Spray-on hydrogel prevents dangerous adhesions after heart surgery

Surgeons operate on heart.

Researchers are reporting development of a hydrogel that prevents the formation of dangerous adhesions, bands of scar-like tissue that cause surrounding tissues to stick together after surgery. The antistick substance showed promising results in animal studies. 

Adhesions are a fairly common complication of surgery. They occur in about 20% of heart surgery cases each year and also can occur in other parts of the body. In the case of heart surgery, they can interfere with normal heart function or prevent repeat surgeries that might be needed at the same site. In some cases, they can increase the risk of death during repeat interventions. Doctors need a way to prevent these adhesions. 

To make the hydrogel, the researchers combined polyethylene glycol, commonly used in nonstick coatings, with catechol, a substance similar to what mussels use to adhere to rocks. This results in a coating that sticks to organs and also creates a protective barrier for several weeks before eventually dissolving. The researchers also designed a device to accurately spray the hydrogel onto the areas where the surgery will be preformed.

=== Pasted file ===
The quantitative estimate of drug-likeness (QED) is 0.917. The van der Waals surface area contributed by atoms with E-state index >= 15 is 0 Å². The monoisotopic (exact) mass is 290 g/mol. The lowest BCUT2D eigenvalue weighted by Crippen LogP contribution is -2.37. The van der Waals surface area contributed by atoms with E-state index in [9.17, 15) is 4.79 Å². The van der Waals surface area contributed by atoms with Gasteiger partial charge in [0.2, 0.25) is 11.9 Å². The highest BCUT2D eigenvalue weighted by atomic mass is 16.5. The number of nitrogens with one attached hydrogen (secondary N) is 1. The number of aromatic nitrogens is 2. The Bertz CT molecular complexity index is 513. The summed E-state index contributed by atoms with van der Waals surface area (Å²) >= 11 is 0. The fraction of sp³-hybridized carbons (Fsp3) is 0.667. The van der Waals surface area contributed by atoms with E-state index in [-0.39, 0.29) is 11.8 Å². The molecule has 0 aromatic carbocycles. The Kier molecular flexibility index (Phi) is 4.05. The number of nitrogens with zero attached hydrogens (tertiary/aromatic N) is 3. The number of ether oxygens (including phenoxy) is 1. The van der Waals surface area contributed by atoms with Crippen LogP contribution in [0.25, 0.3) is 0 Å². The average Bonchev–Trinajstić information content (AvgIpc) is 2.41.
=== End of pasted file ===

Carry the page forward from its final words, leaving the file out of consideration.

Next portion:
In lab tests using rats, the nonstick coating prevented the formation of adhesions. In a pilot test using pigs, the researchers observed less severe adhesions that were easier to remove. The coating did not result in inflammation or swelling, they say.  Studies using human subjects are anticipated within the next two years. Their study, funded by the NHLBI, appeared in Nature Communications.